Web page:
So that begs the question; is NASCAR really prepared to push the team owners to the point where there will not be a deal done heading into the 2025 season?

If so, we could be seeing NASCAR Xfinity Series and/or ARCA Menards Series drivers and teams being carted out to us on Sunday afternoons to be passed off as the top racing product in the United States.

No disrespect to either of those two series, or the young emerging talent that is working it’s way up the ladder system currently, but that would be a deathblow for NASCAR. And with the sanctioning body kicking off a new media rights agreement in 2025 with FOX, NBC, Prime Video, and TNT, you’d imagine it is imperative for the sanctioning body to come out of the box strong, because when that seven year deal nears its end, there’s another one to try to negotiate.

You don’t want to start things off with a throw-away 2025 season.

And yes, I’m aware that NASCAR has successfully run a race with “replacements” before. In 1969, the Professional Drivers Association refused to compete at Talladega Superspeedway due to fears of the track’s safety, and NASCAR pressed on by running the race with the undercard talent, a race, which was won by Richard Brickhouse.

But this isn’t 1969. In 1969, NASCAR Cup Series events weren’t carried flag-to-flag on a weekly basis on television, and NASCAR fans weren’t educated on who many people in the field that day at Talladega were. And it wasn’t uncommon back then for drivers to miss significant portions of the schedule.

Now, if a driver misses a race, as Kyle Larson did for the Indianapolis 500, we have an all-out watch for NASCAR to make a decision on a Playoff Waiver. Fans these days are educated heavily on the differences between what they see in an ARCA race and what they see in a NASCAR Cup Series event, and to think that they would accept anything less than the best drivers and teams in the NASCAR Cup Series is a slap in the face to the diehards.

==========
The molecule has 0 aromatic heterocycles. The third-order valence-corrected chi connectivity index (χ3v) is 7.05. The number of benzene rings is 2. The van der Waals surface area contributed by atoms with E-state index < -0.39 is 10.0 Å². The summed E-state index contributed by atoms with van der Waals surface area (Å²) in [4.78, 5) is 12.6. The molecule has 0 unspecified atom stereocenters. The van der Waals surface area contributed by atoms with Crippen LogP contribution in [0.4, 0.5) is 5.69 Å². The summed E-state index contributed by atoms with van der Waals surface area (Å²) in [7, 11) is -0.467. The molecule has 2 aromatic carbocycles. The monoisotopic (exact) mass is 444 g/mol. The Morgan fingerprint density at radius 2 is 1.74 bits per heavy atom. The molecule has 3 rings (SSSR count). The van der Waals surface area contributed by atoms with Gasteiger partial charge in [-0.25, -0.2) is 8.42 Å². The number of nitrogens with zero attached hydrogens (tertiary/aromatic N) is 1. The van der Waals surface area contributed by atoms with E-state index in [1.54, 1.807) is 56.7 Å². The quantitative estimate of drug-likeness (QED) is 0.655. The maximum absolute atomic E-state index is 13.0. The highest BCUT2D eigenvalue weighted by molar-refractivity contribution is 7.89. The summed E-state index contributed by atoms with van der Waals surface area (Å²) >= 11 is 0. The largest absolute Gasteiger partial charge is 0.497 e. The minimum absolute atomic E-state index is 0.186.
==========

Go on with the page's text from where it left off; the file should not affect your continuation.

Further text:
Simply stated, Alex Clubb is not going to be able to replace Chase Elliott. He’s just not.

As I write this column, we sit 249 days away from the 2025 Daytona 500, and we don’t actually know for sure which drivers and teams will actually be showing up for the race. Hell, tickets have gone on sale, and fans don’t have any guarantee as to which teams will be on the entry list for The Great American Race. People are planning their yearly vacations around the sport’s biggest race, and there is a chance that the sport’s biggest names won’t be a part of it.

That would be a complete shame, and I feel the ripple effects from that decision would be felt for far longer periods of time than the Brickyard 400 tire debacle of 2008. This is a true fork in the road situation for NASCAR.

The strongarming needs to stop. The gamesmanship needs to end. It’s time for the sanctioning body, and the race teams to have some serious conversations, and find a middle ground.

As it stands, the NASCAR Cup Series race teams state that they do not turn a profit, and they haven’t in quite some time, and they’ve shared their books with NASCAR to prove it.

NASCAR, on the otherhand, is seemingly churning out quite the profit. Although, as a privately owned company their books are probably tougher to open than Fort Knox, so we’ll probably never know if a yearly profit is being achieved for sure. But when you see NASCAR buying up race tracks, building their own state-of-the-art production facilities, all the while requiring payments from teams within the sport for everything from entry fees to filiming content at the race track, it’s unfathomable to believe that NASCAR isn’t operating firmly in the black.

The teams just want that same luxury. It’s time for a deal to be struck before the clock runs out.

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2 Responses

  1. Has NASCAR made a profit? Jim France didn’t become a billionaire by running things at a loss that’s for sure.

  2. it is my belief that every one of the France family is a BILLIONAIRE. i don’t think they got that rich by selling beer and hot dogs even though they are over priced.